If there were any lingering doubts as to Bryce Love's running ability, they were certainly extinguished Saturday night during Stanford's rip-roaring 58-34 victory over visiting UCLA in an entertaining Pac-12 Conference contest.
With the game still very much in doubt midway through the fourth quarter, Love ripped off a 69-yard touchdown run that gave the Cardinal (2-2, 1-1) a 54-34 lead with just under six minutes to play.
The way UCLA junior quarterback Josh Rosen was throwing the football, Stanford needed every score it could get. Cameron Scarlett's 62-yard run that led to his third touchdown of the game was an added bonus.
Stanford's stunning dismantling of the Bruins put it right back into the thick of things in the North Division. Washington and Washington State are two of the four unbeaten teams in the conference and the Cardinal gets a chance at both.
Stanford hosts Arizona State next Saturday at 1 p.m. and the Sun Devils are red hot after rallying to beat Oregon this week, 37-35.
Love finished with 263 yards on 30 carries. Only Christian McCaffrey has rushed for more yardage in a single game. Through four games, Love is averaging 197.5 yards per contest.
"Bryce is one of the best players in America. It's not just statistically, it's the film," Cardinal coach David Shaw said. "You watch him; there's not many guys like him. So, we're four games in, just starting the second quarter of the season. I don't worry about post-season accolades just yet."
Palo Alto grad Keller Chryst was knocked out of the game in the first seven minutes of the game. He was hit by UCLA's Adariu Pickett, who seemed a tad zealous at the time. Ryan Burns replaced Chryst the remainder of the drive.
Pickett was later called for targeting and sent to an early shower. Stanford's Alijah Holder was also called for targeting and sent to his room.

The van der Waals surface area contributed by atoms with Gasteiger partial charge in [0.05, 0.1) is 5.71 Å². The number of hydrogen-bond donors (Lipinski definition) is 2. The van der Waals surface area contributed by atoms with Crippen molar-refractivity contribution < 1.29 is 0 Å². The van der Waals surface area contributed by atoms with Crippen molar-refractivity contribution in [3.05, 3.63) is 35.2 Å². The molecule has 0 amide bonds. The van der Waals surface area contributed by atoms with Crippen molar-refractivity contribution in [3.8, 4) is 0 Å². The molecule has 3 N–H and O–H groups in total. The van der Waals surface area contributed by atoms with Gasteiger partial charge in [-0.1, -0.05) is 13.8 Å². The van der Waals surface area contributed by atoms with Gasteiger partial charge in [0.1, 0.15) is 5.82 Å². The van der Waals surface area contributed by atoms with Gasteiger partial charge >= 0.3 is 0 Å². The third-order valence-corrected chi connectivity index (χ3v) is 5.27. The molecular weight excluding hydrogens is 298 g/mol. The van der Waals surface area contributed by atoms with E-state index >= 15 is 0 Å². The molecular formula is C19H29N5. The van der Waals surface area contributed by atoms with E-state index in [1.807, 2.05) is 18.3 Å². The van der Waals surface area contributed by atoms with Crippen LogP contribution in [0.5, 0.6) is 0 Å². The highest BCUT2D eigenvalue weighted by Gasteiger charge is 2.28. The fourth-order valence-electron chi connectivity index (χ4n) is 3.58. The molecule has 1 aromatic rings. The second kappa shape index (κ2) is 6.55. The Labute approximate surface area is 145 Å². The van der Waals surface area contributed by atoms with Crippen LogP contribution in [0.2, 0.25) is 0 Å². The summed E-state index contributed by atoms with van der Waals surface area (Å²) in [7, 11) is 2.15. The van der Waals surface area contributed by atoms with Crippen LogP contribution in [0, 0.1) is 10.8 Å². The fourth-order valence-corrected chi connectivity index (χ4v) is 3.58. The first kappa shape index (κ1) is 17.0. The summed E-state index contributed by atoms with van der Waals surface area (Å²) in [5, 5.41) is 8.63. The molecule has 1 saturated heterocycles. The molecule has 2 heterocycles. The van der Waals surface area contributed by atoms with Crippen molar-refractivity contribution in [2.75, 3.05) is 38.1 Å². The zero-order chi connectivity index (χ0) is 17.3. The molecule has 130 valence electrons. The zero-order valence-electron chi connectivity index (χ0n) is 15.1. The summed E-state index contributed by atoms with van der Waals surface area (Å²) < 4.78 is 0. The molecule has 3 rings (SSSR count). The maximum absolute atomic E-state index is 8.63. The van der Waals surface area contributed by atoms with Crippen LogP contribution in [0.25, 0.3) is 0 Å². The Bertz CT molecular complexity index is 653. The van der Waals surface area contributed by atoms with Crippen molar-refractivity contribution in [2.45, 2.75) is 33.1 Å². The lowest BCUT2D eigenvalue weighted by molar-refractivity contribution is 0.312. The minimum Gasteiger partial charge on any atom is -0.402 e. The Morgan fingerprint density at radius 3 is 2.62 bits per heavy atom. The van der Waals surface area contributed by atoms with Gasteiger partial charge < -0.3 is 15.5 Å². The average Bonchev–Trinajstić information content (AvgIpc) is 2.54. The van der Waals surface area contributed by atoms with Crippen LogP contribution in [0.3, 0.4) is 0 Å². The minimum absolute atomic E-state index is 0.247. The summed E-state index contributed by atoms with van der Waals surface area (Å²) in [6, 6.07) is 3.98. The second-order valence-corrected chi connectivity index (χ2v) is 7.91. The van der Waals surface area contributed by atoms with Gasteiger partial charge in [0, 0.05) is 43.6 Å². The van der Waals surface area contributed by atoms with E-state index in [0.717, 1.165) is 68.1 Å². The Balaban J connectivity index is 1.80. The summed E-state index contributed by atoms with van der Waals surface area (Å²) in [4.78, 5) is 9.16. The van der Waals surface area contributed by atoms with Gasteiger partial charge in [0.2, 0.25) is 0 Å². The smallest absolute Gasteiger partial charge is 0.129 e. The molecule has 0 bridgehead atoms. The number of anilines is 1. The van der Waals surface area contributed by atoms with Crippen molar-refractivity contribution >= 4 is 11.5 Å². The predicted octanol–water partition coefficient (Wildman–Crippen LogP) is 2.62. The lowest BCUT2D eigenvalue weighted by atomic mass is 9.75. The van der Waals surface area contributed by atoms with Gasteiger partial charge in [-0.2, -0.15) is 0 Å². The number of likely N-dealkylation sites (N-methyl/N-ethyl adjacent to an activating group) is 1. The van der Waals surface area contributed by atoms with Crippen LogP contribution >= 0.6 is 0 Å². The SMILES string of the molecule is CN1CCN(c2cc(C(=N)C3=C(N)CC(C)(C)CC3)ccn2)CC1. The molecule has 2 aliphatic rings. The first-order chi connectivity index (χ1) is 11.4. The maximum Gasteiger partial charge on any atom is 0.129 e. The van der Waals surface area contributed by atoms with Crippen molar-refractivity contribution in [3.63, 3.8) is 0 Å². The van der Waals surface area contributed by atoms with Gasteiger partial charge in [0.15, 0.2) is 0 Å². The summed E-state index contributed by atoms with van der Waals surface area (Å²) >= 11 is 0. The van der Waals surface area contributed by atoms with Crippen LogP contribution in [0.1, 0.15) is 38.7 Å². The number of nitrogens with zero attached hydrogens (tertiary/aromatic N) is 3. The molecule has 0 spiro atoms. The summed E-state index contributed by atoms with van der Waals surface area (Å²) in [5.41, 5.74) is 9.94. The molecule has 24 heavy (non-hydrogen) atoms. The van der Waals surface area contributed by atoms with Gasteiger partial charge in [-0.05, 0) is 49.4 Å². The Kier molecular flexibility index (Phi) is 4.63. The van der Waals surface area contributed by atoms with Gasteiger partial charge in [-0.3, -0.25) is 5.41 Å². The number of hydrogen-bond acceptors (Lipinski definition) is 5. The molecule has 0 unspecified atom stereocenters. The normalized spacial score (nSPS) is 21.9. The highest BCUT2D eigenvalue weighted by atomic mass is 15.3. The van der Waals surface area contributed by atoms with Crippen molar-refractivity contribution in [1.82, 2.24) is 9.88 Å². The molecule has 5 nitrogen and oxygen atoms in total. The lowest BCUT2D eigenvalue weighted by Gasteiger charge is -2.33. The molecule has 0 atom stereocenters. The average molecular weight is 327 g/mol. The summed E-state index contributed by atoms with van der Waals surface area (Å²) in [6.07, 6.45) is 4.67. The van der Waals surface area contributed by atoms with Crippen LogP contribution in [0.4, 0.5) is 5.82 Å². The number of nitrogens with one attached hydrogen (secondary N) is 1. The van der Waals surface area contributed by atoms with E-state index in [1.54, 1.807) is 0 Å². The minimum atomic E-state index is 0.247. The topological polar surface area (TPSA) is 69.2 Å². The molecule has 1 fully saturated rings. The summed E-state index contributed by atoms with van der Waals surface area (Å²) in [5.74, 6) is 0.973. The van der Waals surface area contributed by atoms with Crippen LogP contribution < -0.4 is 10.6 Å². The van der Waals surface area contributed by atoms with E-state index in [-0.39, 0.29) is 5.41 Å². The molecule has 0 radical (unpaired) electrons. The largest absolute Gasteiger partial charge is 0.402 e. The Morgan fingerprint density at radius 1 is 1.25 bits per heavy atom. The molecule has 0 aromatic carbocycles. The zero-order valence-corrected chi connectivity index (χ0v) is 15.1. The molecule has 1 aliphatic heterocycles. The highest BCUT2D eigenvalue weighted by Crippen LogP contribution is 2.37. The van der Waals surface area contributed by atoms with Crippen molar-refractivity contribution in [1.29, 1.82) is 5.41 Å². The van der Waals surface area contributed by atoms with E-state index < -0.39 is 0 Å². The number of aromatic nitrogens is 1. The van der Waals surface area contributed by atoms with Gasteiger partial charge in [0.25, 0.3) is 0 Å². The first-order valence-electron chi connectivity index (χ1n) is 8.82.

"I'm struggling to understand targeting," UCLA coach Jim Mora said. "I was right there for both calls and they were just football plays."
Both were similar in that as they lowered their heads, so too did the offensive players. The two defensive players did not appear to intentionally target the opposing player, it just turned out that way.
"If you dip your head and put your head down and you go head first, you're going to get a flag and you're going to get penalized," Shaw said. "I'm not going to complain at all, not at all. This is where we are in football, high school football, college football, NFL football, if it's close, we should throw the flag, because we have to take the head out of contact."
The extent of Chryst's injury was not addressed by Shaw, who said he'd have to wait and see how long Chryst might be out.
K.J. Costello played most of the game, throwing for 123 yards and a pair of touchdowns on 13-of-19 passing. He also ran for a touchdown.
"K.J. Costello came in and played extremely well for what we asked him to do," Shaw said. "We stayed in the things he was comfortable in, he started a little rough early but played with energy and passion, gave guys chances to make plays on the ball, which was great. Kept drives alive. Scored with his legs."
The redshirt sophomore had a 9-yard touchdown run in the first half then had scoring throws of 15 yards to Trent Irwin and three yards to Dalton Schultz in the second half, the first two of Costello's career.
"The big thing was he just came in and brought so much energy," Love said. "His confidence really exuded through the huddle. He was making all the right reads, making plays, and we saw that and we fed off that. He did an amazing job for sure."
UCLA was poised to go up 20-6 midway through the second quarter. On a third-and-goal play, a Bruins receiver dropped a sure touchdown. Harrison Phillips then blocked the ensuing field goal try and the momentum shifted.
Costello drove Stanford 80 yards in seven plays for the tying score and the defense forced a 3-and-out.
Costello guided Stanford on another successful drive to put the Cardinal ahead, 20-13. Just before half, Holder forced a fumble recovered by Kevin Palma that led to a Jet Toner field goal on the last play of the first half.
"One of the big mantras for our offense is executing your assignment," Love said. "Everybody took it upon their shoulders, when Keller went down, to step up and make plays."